However, Susana Balbo argues: “The Malbec dollar was a fake position from the government. In order to access it, first you must freeze your prices in the domestic market. How are you supposed to do that with 100% inflation? It’s impossible.”

She also refers to a devaluation of the Malbec dollar, which sits “side by side with a new official exchange rate. So, the Malbec dollar disappeared. It doesn’t exist anymore”.

The purchase and import of dry goods are also far from cut and dry.

“Because when you place an order for barrels, the government requests a minimum payment term of 180 days, in order to approve the purchase. However, they then request to roll on the invoice for 90 days more. So, the payment term becomes 270 days, then another 60 days. Who is going to give you a payment term of one year? Our suppliers don’t believe we will pay. In the end they say ‘stop’,” Balbo says.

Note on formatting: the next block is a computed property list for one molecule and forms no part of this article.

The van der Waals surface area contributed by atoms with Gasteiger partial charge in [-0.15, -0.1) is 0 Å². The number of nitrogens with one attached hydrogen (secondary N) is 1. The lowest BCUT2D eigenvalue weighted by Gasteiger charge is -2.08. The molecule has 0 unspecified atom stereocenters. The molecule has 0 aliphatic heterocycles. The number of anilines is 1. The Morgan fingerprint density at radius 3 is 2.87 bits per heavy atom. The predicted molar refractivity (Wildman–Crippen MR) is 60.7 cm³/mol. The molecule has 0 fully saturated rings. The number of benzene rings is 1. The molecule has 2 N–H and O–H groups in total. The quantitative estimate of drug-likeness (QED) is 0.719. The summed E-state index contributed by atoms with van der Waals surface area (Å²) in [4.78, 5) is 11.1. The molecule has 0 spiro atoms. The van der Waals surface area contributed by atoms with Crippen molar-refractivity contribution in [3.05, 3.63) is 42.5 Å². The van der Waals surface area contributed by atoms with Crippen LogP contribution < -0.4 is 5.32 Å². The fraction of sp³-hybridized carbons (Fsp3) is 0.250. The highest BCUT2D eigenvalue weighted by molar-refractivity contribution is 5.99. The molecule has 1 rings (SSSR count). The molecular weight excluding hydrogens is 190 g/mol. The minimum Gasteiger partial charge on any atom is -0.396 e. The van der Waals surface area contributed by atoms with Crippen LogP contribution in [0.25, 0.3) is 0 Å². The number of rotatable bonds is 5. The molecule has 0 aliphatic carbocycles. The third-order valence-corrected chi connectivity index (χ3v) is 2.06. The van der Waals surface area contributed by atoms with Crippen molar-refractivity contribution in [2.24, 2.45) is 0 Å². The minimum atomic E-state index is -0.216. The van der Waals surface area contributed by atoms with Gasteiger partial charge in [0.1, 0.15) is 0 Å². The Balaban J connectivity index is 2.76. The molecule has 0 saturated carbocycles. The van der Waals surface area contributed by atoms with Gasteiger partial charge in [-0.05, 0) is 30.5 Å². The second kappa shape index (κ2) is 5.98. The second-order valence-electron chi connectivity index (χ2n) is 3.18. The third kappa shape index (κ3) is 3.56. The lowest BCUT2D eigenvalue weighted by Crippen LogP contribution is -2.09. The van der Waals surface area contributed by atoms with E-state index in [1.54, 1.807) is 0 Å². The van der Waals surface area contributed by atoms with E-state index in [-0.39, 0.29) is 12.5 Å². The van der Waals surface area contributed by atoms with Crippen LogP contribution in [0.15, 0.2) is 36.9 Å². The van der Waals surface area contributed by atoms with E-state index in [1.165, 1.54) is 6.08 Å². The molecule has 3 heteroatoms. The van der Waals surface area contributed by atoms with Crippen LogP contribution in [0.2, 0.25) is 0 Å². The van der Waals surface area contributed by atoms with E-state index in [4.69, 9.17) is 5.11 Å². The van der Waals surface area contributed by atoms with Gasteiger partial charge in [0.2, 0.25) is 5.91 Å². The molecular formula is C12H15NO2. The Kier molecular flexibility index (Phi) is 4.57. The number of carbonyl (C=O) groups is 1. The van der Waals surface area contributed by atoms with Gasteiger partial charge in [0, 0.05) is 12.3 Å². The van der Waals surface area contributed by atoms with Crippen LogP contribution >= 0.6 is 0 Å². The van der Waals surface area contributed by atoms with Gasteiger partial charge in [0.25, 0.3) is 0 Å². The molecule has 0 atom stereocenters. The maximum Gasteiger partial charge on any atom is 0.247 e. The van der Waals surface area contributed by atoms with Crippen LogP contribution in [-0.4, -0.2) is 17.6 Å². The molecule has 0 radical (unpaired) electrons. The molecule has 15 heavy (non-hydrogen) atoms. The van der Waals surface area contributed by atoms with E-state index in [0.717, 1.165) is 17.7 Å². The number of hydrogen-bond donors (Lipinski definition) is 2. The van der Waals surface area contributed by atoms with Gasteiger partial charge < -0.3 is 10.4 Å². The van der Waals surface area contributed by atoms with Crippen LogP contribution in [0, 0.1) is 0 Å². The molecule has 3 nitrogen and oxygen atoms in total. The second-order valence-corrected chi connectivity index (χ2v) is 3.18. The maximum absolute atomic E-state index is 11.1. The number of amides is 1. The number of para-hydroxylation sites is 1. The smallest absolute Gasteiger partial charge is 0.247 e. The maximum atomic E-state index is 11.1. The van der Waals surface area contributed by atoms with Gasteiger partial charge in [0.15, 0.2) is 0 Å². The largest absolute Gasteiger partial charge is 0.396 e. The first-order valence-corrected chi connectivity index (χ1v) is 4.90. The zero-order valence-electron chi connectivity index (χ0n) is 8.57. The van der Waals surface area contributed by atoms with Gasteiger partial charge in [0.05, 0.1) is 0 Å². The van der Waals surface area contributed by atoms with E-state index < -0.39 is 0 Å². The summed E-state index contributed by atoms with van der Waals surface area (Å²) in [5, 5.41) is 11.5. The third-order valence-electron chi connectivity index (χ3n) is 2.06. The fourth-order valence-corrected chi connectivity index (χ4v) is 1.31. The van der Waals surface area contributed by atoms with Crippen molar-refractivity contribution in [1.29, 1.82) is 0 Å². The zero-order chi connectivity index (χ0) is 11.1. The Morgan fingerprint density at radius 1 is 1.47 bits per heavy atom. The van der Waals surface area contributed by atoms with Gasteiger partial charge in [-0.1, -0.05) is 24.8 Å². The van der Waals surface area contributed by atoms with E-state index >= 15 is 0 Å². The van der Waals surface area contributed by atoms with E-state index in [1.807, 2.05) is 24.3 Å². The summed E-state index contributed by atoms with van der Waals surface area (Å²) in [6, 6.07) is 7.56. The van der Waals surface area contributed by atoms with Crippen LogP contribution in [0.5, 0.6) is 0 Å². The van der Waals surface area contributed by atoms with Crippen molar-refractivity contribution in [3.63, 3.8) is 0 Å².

The situation is especially difficult for medium sized and small companies, which don’t have access to large credit accounts with their suppliers.

Barrels and corks have also become more expensive to make locally, with taxation at around 70%. As a result, many have been forced to resort to purchasing dry goods from abroad illegally via the blue dollar. The risk is high. If businesses are discovered, they can be banned from importing altogether.

“It’s an insane situation,” Balbo added. “It’s forcing people to break the law.”

Argentina remains the IMF’s top debtor globally. Despite being the seventh largest wine-producing country in the world (OIV 2022), the country currently owes $44 billion – ten times its current credit allowance.